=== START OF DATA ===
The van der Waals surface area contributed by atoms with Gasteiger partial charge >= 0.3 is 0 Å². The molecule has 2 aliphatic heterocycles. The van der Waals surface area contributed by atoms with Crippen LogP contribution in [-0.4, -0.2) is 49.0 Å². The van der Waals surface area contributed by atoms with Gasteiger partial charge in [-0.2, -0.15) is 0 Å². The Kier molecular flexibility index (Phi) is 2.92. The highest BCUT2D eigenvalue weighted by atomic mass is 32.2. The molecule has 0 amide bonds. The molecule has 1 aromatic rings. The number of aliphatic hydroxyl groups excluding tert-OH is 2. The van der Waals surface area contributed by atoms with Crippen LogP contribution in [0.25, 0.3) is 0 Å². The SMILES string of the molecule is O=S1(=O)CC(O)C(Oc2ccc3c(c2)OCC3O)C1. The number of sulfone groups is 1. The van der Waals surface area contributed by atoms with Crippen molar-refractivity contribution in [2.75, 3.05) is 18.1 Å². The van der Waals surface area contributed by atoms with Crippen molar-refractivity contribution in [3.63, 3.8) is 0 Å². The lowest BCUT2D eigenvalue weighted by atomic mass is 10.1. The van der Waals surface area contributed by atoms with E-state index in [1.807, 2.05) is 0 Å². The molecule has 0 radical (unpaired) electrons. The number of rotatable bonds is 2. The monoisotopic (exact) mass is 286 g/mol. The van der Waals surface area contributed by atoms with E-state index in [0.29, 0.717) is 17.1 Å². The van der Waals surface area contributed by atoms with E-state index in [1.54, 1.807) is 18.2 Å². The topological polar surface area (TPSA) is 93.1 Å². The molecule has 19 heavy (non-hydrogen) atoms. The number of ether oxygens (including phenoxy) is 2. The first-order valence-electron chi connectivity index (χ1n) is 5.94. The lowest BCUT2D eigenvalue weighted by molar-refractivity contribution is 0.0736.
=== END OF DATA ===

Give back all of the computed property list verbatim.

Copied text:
The van der Waals surface area contributed by atoms with Gasteiger partial charge >= 0.3 is 0 Å². The molecule has 2 aliphatic heterocycles. The van der Waals surface area contributed by atoms with Crippen LogP contribution in [-0.4, -0.2) is 49.0 Å². The van der Waals surface area contributed by atoms with Gasteiger partial charge in [-0.2, -0.15) is 0 Å². The Kier molecular flexibility index (Phi) is 2.92. The highest BCUT2D eigenvalue weighted by atomic mass is 32.2. The molecule has 0 amide bonds. The molecule has 1 aromatic rings. The number of aliphatic hydroxyl groups excluding tert-OH is 2. The van der Waals surface area contributed by atoms with Crippen LogP contribution in [0.25, 0.3) is 0 Å². The SMILES string of the molecule is O=S1(=O)CC(O)C(Oc2ccc3c(c2)OCC3O)C1. The number of sulfone groups is 1. The van der Waals surface area contributed by atoms with Crippen molar-refractivity contribution in [2.75, 3.05) is 18.1 Å². The van der Waals surface area contributed by atoms with Crippen molar-refractivity contribution in [3.63, 3.8) is 0 Å². The lowest BCUT2D eigenvalue weighted by atomic mass is 10.1. The van der Waals surface area contributed by atoms with E-state index in [1.807, 2.05) is 0 Å². The molecule has 0 radical (unpaired) electrons. The number of rotatable bonds is 2. The monoisotopic (exact) mass is 286 g/mol. The van der Waals surface area contributed by atoms with E-state index in [0.29, 0.717) is 17.1 Å². The van der Waals surface area contributed by atoms with E-state index in [1.54, 1.807) is 18.2 Å². The topological polar surface area (TPSA) is 93.1 Å². The molecule has 19 heavy (non-hydrogen) atoms. The number of ether oxygens (including phenoxy) is 2. The first-order valence-electron chi connectivity index (χ1n) is 5.94. The lowest BCUT2D eigenvalue weighted by molar-refractivity contribution is 0.0736.